Important Lessons from Trust Accounting in One Hour for Lawyers

Trust Accounting in One Hour for Lawyers seeks to instruct lawyers and their staff on proper handling of their client trust account. Here are five important lessons for you to learn today.

1. Never lose sight that you are ultimately responsible for safeguarding your client’s property. If you delegate any of the accounting and reconciliation duties, you remain responsible. Train your staff, but oversee the accounting process. Review bank statements, individual client ledgers, and the trust account journal of transactions or checkbook register monthly with the person who you have tasked with the daily entry of transactions. These three financial records should equal one another. This “three-way reconciliation of the trust account” is easy to do monthly when the bank statement arrives.

2. Do not spend what you do not have. Before making any disbursements from the trust account, be certain that the client for whom you are about to withdraw trust account funds has adequate funds in the trust account. Until the funds have been collected from the issuing bank, they are not in your bank account. When the bank says funds are available, they are not verifying that the money belonging to your client can now be disbursed. If you disburse funds before they are collected from the issuing bank, then you are spending other clients’ money. When funds are wired, they are transferred into the receiving bank upon the wire transfer. Not so when a check is drawn on Bank A is deposited into Bank B. The question to ask is, “have these funds been collected?”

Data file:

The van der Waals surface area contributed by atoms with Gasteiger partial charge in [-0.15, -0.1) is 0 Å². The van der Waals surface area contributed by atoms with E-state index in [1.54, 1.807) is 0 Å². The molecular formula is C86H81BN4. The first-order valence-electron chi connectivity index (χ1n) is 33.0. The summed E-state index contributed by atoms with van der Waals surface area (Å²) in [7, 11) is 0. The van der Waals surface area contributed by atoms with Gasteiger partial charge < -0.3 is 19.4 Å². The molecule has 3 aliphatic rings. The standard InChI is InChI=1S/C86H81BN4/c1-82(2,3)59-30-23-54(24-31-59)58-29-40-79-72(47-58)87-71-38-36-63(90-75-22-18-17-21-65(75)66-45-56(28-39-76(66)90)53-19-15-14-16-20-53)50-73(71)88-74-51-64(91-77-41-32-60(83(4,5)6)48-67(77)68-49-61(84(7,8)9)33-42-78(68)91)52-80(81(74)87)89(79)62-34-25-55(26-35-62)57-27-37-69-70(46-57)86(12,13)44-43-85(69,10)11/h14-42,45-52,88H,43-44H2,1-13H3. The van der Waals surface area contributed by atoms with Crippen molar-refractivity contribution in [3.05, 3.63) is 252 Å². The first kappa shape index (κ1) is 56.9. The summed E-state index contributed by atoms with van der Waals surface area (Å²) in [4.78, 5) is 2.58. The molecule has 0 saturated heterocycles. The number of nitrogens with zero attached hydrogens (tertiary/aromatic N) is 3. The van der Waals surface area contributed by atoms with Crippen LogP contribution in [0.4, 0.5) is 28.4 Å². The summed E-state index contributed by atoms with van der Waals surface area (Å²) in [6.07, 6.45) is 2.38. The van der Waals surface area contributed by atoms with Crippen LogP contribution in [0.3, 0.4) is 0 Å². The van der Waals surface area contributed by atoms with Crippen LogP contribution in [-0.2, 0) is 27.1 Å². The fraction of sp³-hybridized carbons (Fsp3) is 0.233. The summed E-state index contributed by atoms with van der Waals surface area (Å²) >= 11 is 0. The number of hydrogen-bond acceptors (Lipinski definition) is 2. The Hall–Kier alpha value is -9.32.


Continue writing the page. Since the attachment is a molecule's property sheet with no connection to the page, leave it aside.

3. Have a second signer on the trust account to ensure that your clients can be refunded their money if you become impaired, disabled or die. Check your jurisdiction for specific rules concerning who can be a signer on a trust account. Washington requires the signer to be an attorney, while Oregon does not.

4. Do not commingle your funds with your client funds. Most jurisdictions follow the ABA Model Rule 1.15 Safekeeping Client Property: “(b) A lawyer may deposit the lawyer’s own funds in a client trust account for the sole purpose of paying bank service charges on that account, but only in an amount necessary for that purpose.”

5. Provide regular accountings to your client about the funds you hold in your trust account. “(d) Upon receiving funds or other property in which a client or third person has an interest, a lawyer shall promptly notify the client or third person. Except as stated in this rule or otherwise permitted by law or by agreement with the client, a lawyer shall promptly deliver to the client or third person any funds or other property that the client or third person is entitled to receive and, upon request by the client or third person, shall promptly render a full accounting regarding such property.” Providing regular accountings is easy when you send out billing statements to your clients. Explain all checks written and all deposits received on behalf of the client, with the opening and closing trust account balance. For deposits received, provide the date, the amount, the purpose and the source or the payer of the deposited funds; for checks written, provide the date, the amount, the purpose and the recipient of the disbursed funds. If you require a set amount to remain in the retainer according to your engagement agreement, be sure that the client know the current balance and how much must be deposited to bring it up to the agreed-upon amount.

If you remember these five tips, you will be in a safer position with your ethical and fiduciary duties to your client.

About the Author

Sheila M. Blackford is an attorney and practice management advisor for the Oregon State Bar Professional Liability Fund. Contact her on Twitter @SheilaBlackford.

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